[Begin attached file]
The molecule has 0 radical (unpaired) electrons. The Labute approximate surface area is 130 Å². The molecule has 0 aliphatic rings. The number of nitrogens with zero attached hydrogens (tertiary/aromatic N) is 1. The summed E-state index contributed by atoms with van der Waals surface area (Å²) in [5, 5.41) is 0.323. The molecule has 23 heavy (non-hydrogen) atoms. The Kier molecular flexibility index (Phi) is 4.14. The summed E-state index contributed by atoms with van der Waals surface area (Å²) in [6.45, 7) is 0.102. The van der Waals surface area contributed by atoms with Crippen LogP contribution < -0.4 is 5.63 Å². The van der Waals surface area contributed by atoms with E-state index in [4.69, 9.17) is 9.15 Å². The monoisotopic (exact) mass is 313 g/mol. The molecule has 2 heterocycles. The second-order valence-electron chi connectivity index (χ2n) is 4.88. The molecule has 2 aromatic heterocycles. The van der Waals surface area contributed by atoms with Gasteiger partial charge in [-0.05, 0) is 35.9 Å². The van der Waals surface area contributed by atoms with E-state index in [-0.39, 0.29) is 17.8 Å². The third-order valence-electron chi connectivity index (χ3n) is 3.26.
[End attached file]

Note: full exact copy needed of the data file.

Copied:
The molecule has 0 radical (unpaired) electrons. The Labute approximate surface area is 130 Å². The molecule has 0 aliphatic rings. The number of nitrogens with zero attached hydrogens (tertiary/aromatic N) is 1. The summed E-state index contributed by atoms with van der Waals surface area (Å²) in [5, 5.41) is 0.323. The molecule has 23 heavy (non-hydrogen) atoms. The Kier molecular flexibility index (Phi) is 4.14. The summed E-state index contributed by atoms with van der Waals surface area (Å²) in [6.45, 7) is 0.102. The van der Waals surface area contributed by atoms with Crippen LogP contribution < -0.4 is 5.63 Å². The van der Waals surface area contributed by atoms with E-state index in [4.69, 9.17) is 9.15 Å². The monoisotopic (exact) mass is 313 g/mol. The molecule has 2 heterocycles. The second-order valence-electron chi connectivity index (χ2n) is 4.88. The molecule has 2 aromatic heterocycles. The van der Waals surface area contributed by atoms with Gasteiger partial charge in [-0.05, 0) is 35.9 Å². The van der Waals surface area contributed by atoms with E-state index in [-0.39, 0.29) is 17.8 Å². The third-order valence-electron chi connectivity index (χ3n) is 3.26.